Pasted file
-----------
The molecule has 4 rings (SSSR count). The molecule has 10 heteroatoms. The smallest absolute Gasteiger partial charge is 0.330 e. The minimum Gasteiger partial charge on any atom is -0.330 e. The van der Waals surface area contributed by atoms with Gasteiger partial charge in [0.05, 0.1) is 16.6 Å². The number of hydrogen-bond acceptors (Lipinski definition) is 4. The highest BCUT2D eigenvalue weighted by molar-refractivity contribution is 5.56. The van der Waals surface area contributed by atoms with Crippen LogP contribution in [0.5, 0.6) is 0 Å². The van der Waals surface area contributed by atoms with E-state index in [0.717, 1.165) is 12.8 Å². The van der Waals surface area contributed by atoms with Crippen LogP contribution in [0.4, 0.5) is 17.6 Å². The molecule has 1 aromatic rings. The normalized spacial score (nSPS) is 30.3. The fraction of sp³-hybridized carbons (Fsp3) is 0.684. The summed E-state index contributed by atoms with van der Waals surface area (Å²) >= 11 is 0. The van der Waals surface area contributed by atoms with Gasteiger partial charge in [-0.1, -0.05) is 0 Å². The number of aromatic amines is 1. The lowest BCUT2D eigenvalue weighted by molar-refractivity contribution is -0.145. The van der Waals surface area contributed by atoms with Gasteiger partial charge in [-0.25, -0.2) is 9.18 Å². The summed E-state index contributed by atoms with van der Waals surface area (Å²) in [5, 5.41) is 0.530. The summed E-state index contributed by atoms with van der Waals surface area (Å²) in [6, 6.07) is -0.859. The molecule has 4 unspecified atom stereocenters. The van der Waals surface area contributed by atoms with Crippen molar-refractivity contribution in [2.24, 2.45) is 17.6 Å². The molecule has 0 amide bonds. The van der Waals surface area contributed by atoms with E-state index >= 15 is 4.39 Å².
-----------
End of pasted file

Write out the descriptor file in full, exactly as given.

The molecule has 4 rings (SSSR count). The molecule has 10 heteroatoms. The smallest absolute Gasteiger partial charge is 0.330 e. The minimum Gasteiger partial charge on any atom is -0.330 e. The van der Waals surface area contributed by atoms with Gasteiger partial charge in [0.05, 0.1) is 16.6 Å². The number of hydrogen-bond acceptors (Lipinski definition) is 4. The highest BCUT2D eigenvalue weighted by molar-refractivity contribution is 5.56. The van der Waals surface area contributed by atoms with Crippen LogP contribution in [0.5, 0.6) is 0 Å². The van der Waals surface area contributed by atoms with E-state index in [0.717, 1.165) is 12.8 Å². The van der Waals surface area contributed by atoms with Crippen LogP contribution in [0.4, 0.5) is 17.6 Å². The molecule has 1 aromatic rings. The normalized spacial score (nSPS) is 30.3. The fraction of sp³-hybridized carbons (Fsp3) is 0.684. The summed E-state index contributed by atoms with van der Waals surface area (Å²) >= 11 is 0. The van der Waals surface area contributed by atoms with Gasteiger partial charge in [-0.1, -0.05) is 0 Å². The number of aromatic amines is 1. The lowest BCUT2D eigenvalue weighted by molar-refractivity contribution is -0.145. The van der Waals surface area contributed by atoms with Gasteiger partial charge in [-0.25, -0.2) is 9.18 Å². The summed E-state index contributed by atoms with van der Waals surface area (Å²) in [5, 5.41) is 0.530. The summed E-state index contributed by atoms with van der Waals surface area (Å²) in [6, 6.07) is -0.859. The molecule has 4 unspecified atom stereocenters. The van der Waals surface area contributed by atoms with Crippen molar-refractivity contribution in [2.24, 2.45) is 17.6 Å². The molecule has 0 amide bonds. The van der Waals surface area contributed by atoms with E-state index >= 15 is 4.39 Å².